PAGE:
Aprilia APRC electronics package description

Listener Chris Harr sent us this great description of the various Aprilia APRC electronics components as originally posted online by AF1 Racing; what they do, how they work, and their benefits for the rider and the overall performance of the motorcycle. Thanks, Chris!   Aprilia Performance Ride Control Explained All of the APRC systems work together to produce quicker lap times. Aprilia Launch Control gets you off the line faster; Aprilia Quick Shift lets you get up to top speed faster; Aprilia Wheelie Control lowers the front end under hard acceleration and out of bends; Aprilia Traction Control lets you explore cornering limits with 8 levels of sensitivity. Components: front and rear wheel speed sensors; ride-by-wire with three switchable maps; joystick control; +/- buttons; instrument display; two gyroscopes (one lean, one attitude), two accelerometers (acceleration and turn); ECU; gear position sensor, throttle position sensor, pressure sensor on shift lever. Aprilia Traction Control (ATC) Process: The rider presses the mode button and selects the desired level (1-8, 8 being most intervention) using the + and - buttons. Each level contains a minimum and maximum slip threshold. While riding, the speeds of the front and rear wheel are constantly compared, alongside parameters for the roll angle and longitudinal acceleration. Depending on the TC level selected and upon exceeding the minimum slip threshold for that level, the Traction control system enters a control state. The APRC light flashes rapidly when ATC is limiting torque. The rider is then able to modulate slip up to a maximum threshold, a point which cannot be exceeded. As the bike becomes more upright, a higher degree of longitunal slip is allowed by the system. The ECU reduces torque accordingly in two different ways - “partializing” throttle valves (gentle) and reducing ignition spark advance at the coils (hard). The ATC system primarily reduces torque through the throttle valves. Effect: Rather than a severe cut to limit acceleration and reduce rider control, the ATC’s logic allows a significant degree of rider control within specified slip parameters. Even while the system is limiting torque, the rider can effectively work within a range – modulating the throttle for more slide or vice versa. The system is constantly re-evaluating, so if you’re power sliding out of a corner, the more upright the bike becomes the more slip is allowed. Maximum acceleration is achieved with a limited degree of rear tire slip, which enables the rider to more to fully exploit the bike’s performance potential safely. Aprilia Wheelie Control (AWC) Process: The Wheelie Control is able to determine when a wheelie begins and ends. Due to the accelerometer, AWC can actually determine when a wheelie is occurring rather than involuntarily reacting to differing wheel speeds. Wheelies are thus controlled much more smoothly. Using the mode button and + /- buttons, the rider selects AWC from one of three levels (3 being the most conservative). Acceleration data from the accelerometer and relative speed between front and rear wheel is compared to determine conditions for a “wheelie.” If a wheelie is detected, traction control is momentarily disabled and the length of the wheelie is controlled by limiting torque via ignition advance and throttle valve aperture, just like ATC. Level 1 allows longer wheelies and level 2 and 3 shorter wheelies. Even with the Wheelie control turned off, the Aprilia traction control is still active as long as the front wheel is in contact with the ground. With the wheelie control turned off, the ATC system allows a wheelie for 30 seconds and inhibits a wheelie if the roll angle exceeds 25 degrees. Effect: Wheelies become a separate variable from TC in the ECU. This is especially useful while cornering, where front wheel lift could cause the bike to run wide, yet over-harsh correction could limit performance. Instead, the bike holds the front wheel on the ground while permitting maximum possible acceleration. Aprilia Launch Control (ALC) Process: Rider selects one of three levels using the mode button and +/- buttons; 1 is the fastest launch level. ATC and AWC are disabled for start, but traction and wheelie control is handled by unique programming when Launch Control is enabled. Rider holds the throttle fully open while the ECU maintains a constant 10,000rpm (levels 1 and 2) or 9,500rpm (level 3). To launch, rider simply holds throttle open while feeding out clutch. During first phase of launch, wheelies are PREVENTED with ignition advance while a variable rev limit is applied, allowing more revs as speed increases. Once the clutch is fully engaged a limited degree of wheelie is permitted. Once the bike crosses 100mph and a gear higher than 2nd, ALC disengages and AWC and ATC automatically reengage at their previously set level. Effect: Race starts become accessible to less-experienced riders and predictable for experts. Maximum possible acceleration is achieved thanks to wheelie control in conjunction with the Aprilia Launch Control. The ALC is the only launch control system on a production bike. Aprilia Quick Shift Process: Rider holds throttle wide open, doesn’t use clutch. Pressure on the gear selector is detected, triggering the system to evaluate throttle map, throttle position, gear position and acceleration - ultimately determining the speed of the shift. Torque is cut by reducing ignition advance and injection times, enabling the next gear to smoothly engage. Torque is then gradually fed back in to smooth the shift. Effect: Upshifts are completed without closing the throttle or disengaging the clutch, making them faster and limiting RPM loss. The rider can snap home instantaneous shifts on track or smooth, easy shifts on the road.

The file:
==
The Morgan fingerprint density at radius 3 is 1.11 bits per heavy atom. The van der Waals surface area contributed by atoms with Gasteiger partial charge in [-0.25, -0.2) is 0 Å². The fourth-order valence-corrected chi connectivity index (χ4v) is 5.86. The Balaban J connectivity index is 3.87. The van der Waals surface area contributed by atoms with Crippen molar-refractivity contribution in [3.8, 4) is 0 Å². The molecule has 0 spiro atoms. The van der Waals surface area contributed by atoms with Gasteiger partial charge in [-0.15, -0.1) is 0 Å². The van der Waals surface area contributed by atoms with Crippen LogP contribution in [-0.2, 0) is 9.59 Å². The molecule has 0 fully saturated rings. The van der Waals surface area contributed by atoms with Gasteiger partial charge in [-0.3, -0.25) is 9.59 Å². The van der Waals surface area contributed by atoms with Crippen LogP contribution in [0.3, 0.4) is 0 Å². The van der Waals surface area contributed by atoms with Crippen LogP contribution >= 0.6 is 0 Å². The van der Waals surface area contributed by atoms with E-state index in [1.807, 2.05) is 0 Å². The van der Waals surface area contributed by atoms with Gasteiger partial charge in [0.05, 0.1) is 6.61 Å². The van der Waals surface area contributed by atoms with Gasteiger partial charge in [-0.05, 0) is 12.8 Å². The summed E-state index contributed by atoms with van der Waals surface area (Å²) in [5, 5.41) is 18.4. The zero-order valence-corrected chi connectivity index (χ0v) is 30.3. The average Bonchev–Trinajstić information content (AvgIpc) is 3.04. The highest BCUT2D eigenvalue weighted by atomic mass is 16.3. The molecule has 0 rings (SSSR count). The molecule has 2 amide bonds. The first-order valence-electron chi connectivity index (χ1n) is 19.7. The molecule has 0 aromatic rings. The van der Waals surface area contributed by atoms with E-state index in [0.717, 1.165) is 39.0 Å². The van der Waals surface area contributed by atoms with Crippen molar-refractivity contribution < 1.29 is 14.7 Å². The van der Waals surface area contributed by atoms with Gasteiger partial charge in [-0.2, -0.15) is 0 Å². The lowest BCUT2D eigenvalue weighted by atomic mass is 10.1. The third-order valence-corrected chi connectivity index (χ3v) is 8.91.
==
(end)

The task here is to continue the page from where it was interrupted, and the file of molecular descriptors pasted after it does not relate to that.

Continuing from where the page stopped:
Episode 66: We’ve all seen Get Smart

This week we talk about Chris's new Zook, deliver some good news from HD, some bad news from Suzuki and we try real hard not to pick on Honda too much. Zero has a new bike, L.A. has a new plan and we have Scott Bolton's AMA season Preview.

Episode 38: If I’d Done it in My Twenties…

This week we recap our stellar record in predicting the results of the Cycle World Top 10. We are then joined by Chris Harr while we talk about Suzuki's triumphant "return" to the U.S. market, Gladiator Rio's review of the Super Tenere and an iPhone app called TripCast from Jeep. That's right, Jeep. We close it out with a great conversation about Mr. Harr's very drool-worthy Aprilia RSV4.